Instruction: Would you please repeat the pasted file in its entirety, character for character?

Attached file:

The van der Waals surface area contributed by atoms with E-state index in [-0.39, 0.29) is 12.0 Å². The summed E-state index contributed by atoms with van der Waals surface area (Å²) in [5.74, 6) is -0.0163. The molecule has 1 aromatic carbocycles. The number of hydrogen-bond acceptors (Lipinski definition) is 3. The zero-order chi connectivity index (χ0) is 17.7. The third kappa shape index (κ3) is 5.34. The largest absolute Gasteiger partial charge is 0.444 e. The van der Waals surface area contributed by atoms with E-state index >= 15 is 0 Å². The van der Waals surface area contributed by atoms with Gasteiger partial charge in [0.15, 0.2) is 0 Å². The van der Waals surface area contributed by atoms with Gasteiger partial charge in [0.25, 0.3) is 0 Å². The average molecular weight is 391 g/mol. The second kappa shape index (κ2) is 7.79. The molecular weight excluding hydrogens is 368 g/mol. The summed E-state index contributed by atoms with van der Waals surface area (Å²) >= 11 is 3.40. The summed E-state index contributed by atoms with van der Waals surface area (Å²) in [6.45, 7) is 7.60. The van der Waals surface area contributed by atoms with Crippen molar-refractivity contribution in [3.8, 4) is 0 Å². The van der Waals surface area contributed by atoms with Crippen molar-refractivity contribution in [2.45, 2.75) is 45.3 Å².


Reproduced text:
The van der Waals surface area contributed by atoms with E-state index in [-0.39, 0.29) is 12.0 Å². The summed E-state index contributed by atoms with van der Waals surface area (Å²) in [5.74, 6) is -0.0163. The molecule has 1 aromatic carbocycles. The number of hydrogen-bond acceptors (Lipinski definition) is 3. The zero-order chi connectivity index (χ0) is 17.7. The third kappa shape index (κ3) is 5.34. The largest absolute Gasteiger partial charge is 0.444 e. The van der Waals surface area contributed by atoms with E-state index >= 15 is 0 Å². The van der Waals surface area contributed by atoms with Gasteiger partial charge in [0.15, 0.2) is 0 Å². The van der Waals surface area contributed by atoms with Gasteiger partial charge in [0.25, 0.3) is 0 Å². The average molecular weight is 391 g/mol. The second kappa shape index (κ2) is 7.79. The molecular weight excluding hydrogens is 368 g/mol. The summed E-state index contributed by atoms with van der Waals surface area (Å²) >= 11 is 3.40. The summed E-state index contributed by atoms with van der Waals surface area (Å²) in [6.45, 7) is 7.60. The van der Waals surface area contributed by atoms with Crippen molar-refractivity contribution in [3.8, 4) is 0 Å². The van der Waals surface area contributed by atoms with Crippen molar-refractivity contribution in [2.45, 2.75) is 45.3 Å².